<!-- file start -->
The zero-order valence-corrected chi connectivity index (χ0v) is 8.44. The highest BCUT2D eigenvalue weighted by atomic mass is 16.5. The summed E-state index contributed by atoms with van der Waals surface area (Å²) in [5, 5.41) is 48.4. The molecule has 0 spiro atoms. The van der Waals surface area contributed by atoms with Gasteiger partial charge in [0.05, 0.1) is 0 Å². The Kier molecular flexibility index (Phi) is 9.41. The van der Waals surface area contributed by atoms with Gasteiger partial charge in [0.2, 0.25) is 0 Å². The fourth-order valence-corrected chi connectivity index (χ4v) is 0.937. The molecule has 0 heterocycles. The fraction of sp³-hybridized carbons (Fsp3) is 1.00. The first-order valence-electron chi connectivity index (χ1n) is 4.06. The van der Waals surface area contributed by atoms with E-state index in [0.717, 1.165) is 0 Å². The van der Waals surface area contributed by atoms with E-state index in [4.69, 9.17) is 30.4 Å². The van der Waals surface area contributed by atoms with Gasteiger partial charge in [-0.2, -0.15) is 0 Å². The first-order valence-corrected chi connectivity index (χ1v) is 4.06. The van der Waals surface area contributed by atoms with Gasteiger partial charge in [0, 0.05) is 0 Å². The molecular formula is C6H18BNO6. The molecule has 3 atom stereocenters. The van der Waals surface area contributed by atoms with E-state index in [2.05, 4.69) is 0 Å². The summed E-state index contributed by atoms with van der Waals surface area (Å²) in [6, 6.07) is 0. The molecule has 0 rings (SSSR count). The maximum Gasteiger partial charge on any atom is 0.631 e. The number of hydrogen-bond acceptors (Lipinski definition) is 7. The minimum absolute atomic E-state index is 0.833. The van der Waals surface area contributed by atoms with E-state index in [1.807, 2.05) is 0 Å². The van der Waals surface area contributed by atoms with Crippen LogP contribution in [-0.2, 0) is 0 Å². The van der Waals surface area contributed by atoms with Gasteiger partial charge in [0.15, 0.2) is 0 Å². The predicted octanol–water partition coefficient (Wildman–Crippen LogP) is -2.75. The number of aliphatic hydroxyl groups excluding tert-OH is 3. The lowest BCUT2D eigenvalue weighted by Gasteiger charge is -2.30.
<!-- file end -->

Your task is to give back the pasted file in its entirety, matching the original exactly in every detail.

The zero-order valence-corrected chi connectivity index (χ0v) is 8.44. The highest BCUT2D eigenvalue weighted by atomic mass is 16.5. The summed E-state index contributed by atoms with van der Waals surface area (Å²) in [5, 5.41) is 48.4. The molecule has 0 spiro atoms. The van der Waals surface area contributed by atoms with Gasteiger partial charge in [0.05, 0.1) is 0 Å². The Kier molecular flexibility index (Phi) is 9.41. The van der Waals surface area contributed by atoms with Gasteiger partial charge in [0.2, 0.25) is 0 Å². The fourth-order valence-corrected chi connectivity index (χ4v) is 0.937. The molecule has 0 heterocycles. The fraction of sp³-hybridized carbons (Fsp3) is 1.00. The first-order valence-electron chi connectivity index (χ1n) is 4.06. The van der Waals surface area contributed by atoms with E-state index in [0.717, 1.165) is 0 Å². The van der Waals surface area contributed by atoms with E-state index in [4.69, 9.17) is 30.4 Å². The van der Waals surface area contributed by atoms with Gasteiger partial charge in [-0.2, -0.15) is 0 Å². The first-order valence-corrected chi connectivity index (χ1v) is 4.06. The van der Waals surface area contributed by atoms with Gasteiger partial charge in [0, 0.05) is 0 Å². The molecular formula is C6H18BNO6. The molecule has 3 atom stereocenters. The van der Waals surface area contributed by atoms with E-state index in [2.05, 4.69) is 0 Å². The summed E-state index contributed by atoms with van der Waals surface area (Å²) in [6, 6.07) is 0. The molecule has 0 rings (SSSR count). The maximum Gasteiger partial charge on any atom is 0.631 e. The number of hydrogen-bond acceptors (Lipinski definition) is 7. The minimum absolute atomic E-state index is 0.833. The van der Waals surface area contributed by atoms with E-state index in [1.807, 2.05) is 0 Å². The van der Waals surface area contributed by atoms with Crippen LogP contribution in [-0.2, 0) is 0 Å². The van der Waals surface area contributed by atoms with Gasteiger partial charge in [0.15, 0.2) is 0 Å². The predicted octanol–water partition coefficient (Wildman–Crippen LogP) is -2.75. The number of aliphatic hydroxyl groups excluding tert-OH is 3. The lowest BCUT2D eigenvalue weighted by Gasteiger charge is -2.30.